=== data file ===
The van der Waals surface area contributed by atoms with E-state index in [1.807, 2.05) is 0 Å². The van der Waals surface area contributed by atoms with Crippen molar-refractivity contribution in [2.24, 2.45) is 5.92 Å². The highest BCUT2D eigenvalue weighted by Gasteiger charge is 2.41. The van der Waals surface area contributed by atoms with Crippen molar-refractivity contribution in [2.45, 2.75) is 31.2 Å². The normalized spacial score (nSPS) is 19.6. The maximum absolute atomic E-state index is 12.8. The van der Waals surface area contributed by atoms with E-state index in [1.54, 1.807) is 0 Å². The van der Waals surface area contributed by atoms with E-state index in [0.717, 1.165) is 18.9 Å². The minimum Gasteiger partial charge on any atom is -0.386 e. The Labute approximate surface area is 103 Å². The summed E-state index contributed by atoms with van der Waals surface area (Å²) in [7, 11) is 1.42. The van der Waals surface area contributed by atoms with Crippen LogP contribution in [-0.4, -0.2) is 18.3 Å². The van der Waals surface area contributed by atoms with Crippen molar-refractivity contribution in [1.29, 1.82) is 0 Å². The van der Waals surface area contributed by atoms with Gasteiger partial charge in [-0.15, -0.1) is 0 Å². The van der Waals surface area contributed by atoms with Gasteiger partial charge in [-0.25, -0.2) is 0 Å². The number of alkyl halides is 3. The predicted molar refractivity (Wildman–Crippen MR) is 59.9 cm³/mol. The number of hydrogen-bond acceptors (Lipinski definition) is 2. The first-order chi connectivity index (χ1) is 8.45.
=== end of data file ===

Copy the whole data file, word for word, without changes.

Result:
The van der Waals surface area contributed by atoms with E-state index in [1.807, 2.05) is 0 Å². The van der Waals surface area contributed by atoms with Crippen molar-refractivity contribution in [2.24, 2.45) is 5.92 Å². The highest BCUT2D eigenvalue weighted by Gasteiger charge is 2.41. The van der Waals surface area contributed by atoms with Crippen molar-refractivity contribution in [2.45, 2.75) is 31.2 Å². The normalized spacial score (nSPS) is 19.6. The maximum absolute atomic E-state index is 12.8. The van der Waals surface area contributed by atoms with E-state index in [1.54, 1.807) is 0 Å². The van der Waals surface area contributed by atoms with E-state index in [0.717, 1.165) is 18.9 Å². The minimum Gasteiger partial charge on any atom is -0.386 e. The Labute approximate surface area is 103 Å². The summed E-state index contributed by atoms with van der Waals surface area (Å²) in [7, 11) is 1.42. The van der Waals surface area contributed by atoms with Crippen LogP contribution in [-0.4, -0.2) is 18.3 Å². The van der Waals surface area contributed by atoms with Crippen molar-refractivity contribution in [1.29, 1.82) is 0 Å². The van der Waals surface area contributed by atoms with Gasteiger partial charge in [-0.15, -0.1) is 0 Å². The van der Waals surface area contributed by atoms with Gasteiger partial charge in [-0.25, -0.2) is 0 Å². The number of alkyl halides is 3. The predicted molar refractivity (Wildman–Crippen MR) is 59.9 cm³/mol. The number of hydrogen-bond acceptors (Lipinski definition) is 2. The first-order chi connectivity index (χ1) is 8.45.